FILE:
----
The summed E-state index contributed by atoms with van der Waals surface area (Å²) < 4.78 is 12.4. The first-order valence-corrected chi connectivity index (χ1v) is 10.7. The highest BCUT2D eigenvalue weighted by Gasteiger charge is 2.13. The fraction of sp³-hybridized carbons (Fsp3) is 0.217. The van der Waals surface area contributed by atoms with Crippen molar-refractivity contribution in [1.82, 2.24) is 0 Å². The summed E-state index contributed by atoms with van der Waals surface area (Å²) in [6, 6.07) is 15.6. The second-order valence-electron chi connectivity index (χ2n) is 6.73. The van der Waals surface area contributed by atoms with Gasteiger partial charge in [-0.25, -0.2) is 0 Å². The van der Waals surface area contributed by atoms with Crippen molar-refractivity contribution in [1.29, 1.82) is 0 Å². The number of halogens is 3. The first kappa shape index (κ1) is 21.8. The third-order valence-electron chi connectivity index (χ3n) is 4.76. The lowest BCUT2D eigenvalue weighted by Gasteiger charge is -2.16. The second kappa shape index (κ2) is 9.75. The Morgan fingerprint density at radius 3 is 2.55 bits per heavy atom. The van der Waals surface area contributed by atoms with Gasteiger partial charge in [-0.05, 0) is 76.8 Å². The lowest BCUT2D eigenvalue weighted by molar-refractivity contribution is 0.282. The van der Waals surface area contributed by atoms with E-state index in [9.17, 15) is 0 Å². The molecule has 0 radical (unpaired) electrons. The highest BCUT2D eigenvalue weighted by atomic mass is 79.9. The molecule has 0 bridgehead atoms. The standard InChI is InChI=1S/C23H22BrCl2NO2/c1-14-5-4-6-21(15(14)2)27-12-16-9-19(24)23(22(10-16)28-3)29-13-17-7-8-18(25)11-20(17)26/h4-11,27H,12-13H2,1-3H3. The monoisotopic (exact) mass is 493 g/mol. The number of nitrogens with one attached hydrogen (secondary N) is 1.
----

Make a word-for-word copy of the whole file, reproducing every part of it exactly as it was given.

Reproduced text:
The summed E-state index contributed by atoms with van der Waals surface area (Å²) < 4.78 is 12.4. The first-order valence-corrected chi connectivity index (χ1v) is 10.7. The highest BCUT2D eigenvalue weighted by Gasteiger charge is 2.13. The fraction of sp³-hybridized carbons (Fsp3) is 0.217. The van der Waals surface area contributed by atoms with Crippen molar-refractivity contribution in [1.82, 2.24) is 0 Å². The summed E-state index contributed by atoms with van der Waals surface area (Å²) in [6, 6.07) is 15.6. The second-order valence-electron chi connectivity index (χ2n) is 6.73. The van der Waals surface area contributed by atoms with Gasteiger partial charge in [-0.25, -0.2) is 0 Å². The van der Waals surface area contributed by atoms with Crippen molar-refractivity contribution in [1.29, 1.82) is 0 Å². The number of halogens is 3. The first kappa shape index (κ1) is 21.8. The third-order valence-electron chi connectivity index (χ3n) is 4.76. The lowest BCUT2D eigenvalue weighted by Gasteiger charge is -2.16. The second kappa shape index (κ2) is 9.75. The Morgan fingerprint density at radius 3 is 2.55 bits per heavy atom. The van der Waals surface area contributed by atoms with Gasteiger partial charge in [-0.05, 0) is 76.8 Å². The lowest BCUT2D eigenvalue weighted by molar-refractivity contribution is 0.282. The van der Waals surface area contributed by atoms with E-state index in [9.17, 15) is 0 Å². The molecule has 0 radical (unpaired) electrons. The highest BCUT2D eigenvalue weighted by atomic mass is 79.9. The molecule has 0 bridgehead atoms. The standard InChI is InChI=1S/C23H22BrCl2NO2/c1-14-5-4-6-21(15(14)2)27-12-16-9-19(24)23(22(10-16)28-3)29-13-17-7-8-18(25)11-20(17)26/h4-11,27H,12-13H2,1-3H3. The monoisotopic (exact) mass is 493 g/mol. The number of nitrogens with one attached hydrogen (secondary N) is 1.